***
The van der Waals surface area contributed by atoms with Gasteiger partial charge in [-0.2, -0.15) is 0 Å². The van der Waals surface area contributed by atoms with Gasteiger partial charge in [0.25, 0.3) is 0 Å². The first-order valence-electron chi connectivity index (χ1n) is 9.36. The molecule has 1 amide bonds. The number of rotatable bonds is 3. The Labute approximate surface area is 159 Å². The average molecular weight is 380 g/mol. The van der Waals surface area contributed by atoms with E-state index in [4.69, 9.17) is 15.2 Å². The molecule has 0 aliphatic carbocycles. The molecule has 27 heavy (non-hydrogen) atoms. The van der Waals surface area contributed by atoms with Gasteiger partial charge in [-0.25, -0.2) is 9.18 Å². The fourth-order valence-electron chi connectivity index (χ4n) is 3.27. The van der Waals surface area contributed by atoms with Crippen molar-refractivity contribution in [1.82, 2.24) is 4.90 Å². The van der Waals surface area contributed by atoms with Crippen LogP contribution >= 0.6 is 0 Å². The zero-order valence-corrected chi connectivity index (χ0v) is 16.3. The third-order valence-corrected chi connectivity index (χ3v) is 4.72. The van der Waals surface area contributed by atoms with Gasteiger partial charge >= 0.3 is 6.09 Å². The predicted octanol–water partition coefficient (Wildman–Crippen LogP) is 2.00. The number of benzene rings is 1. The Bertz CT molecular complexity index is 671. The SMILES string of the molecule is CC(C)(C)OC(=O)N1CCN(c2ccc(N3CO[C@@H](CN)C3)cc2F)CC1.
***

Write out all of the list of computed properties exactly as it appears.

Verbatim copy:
The van der Waals surface area contributed by atoms with Gasteiger partial charge in [-0.2, -0.15) is 0 Å². The van der Waals surface area contributed by atoms with Gasteiger partial charge in [0.25, 0.3) is 0 Å². The first-order valence-electron chi connectivity index (χ1n) is 9.36. The molecule has 1 amide bonds. The number of rotatable bonds is 3. The Labute approximate surface area is 159 Å². The average molecular weight is 380 g/mol. The van der Waals surface area contributed by atoms with E-state index in [4.69, 9.17) is 15.2 Å². The molecule has 0 aliphatic carbocycles. The molecule has 27 heavy (non-hydrogen) atoms. The van der Waals surface area contributed by atoms with Gasteiger partial charge in [-0.25, -0.2) is 9.18 Å². The fourth-order valence-electron chi connectivity index (χ4n) is 3.27. The van der Waals surface area contributed by atoms with Crippen molar-refractivity contribution in [1.82, 2.24) is 4.90 Å². The van der Waals surface area contributed by atoms with Crippen LogP contribution >= 0.6 is 0 Å². The zero-order valence-corrected chi connectivity index (χ0v) is 16.3. The third-order valence-corrected chi connectivity index (χ3v) is 4.72. The van der Waals surface area contributed by atoms with Gasteiger partial charge >= 0.3 is 6.09 Å². The predicted octanol–water partition coefficient (Wildman–Crippen LogP) is 2.00. The number of benzene rings is 1. The Bertz CT molecular complexity index is 671. The SMILES string of the molecule is CC(C)(C)OC(=O)N1CCN(c2ccc(N3CO[C@@H](CN)C3)cc2F)CC1.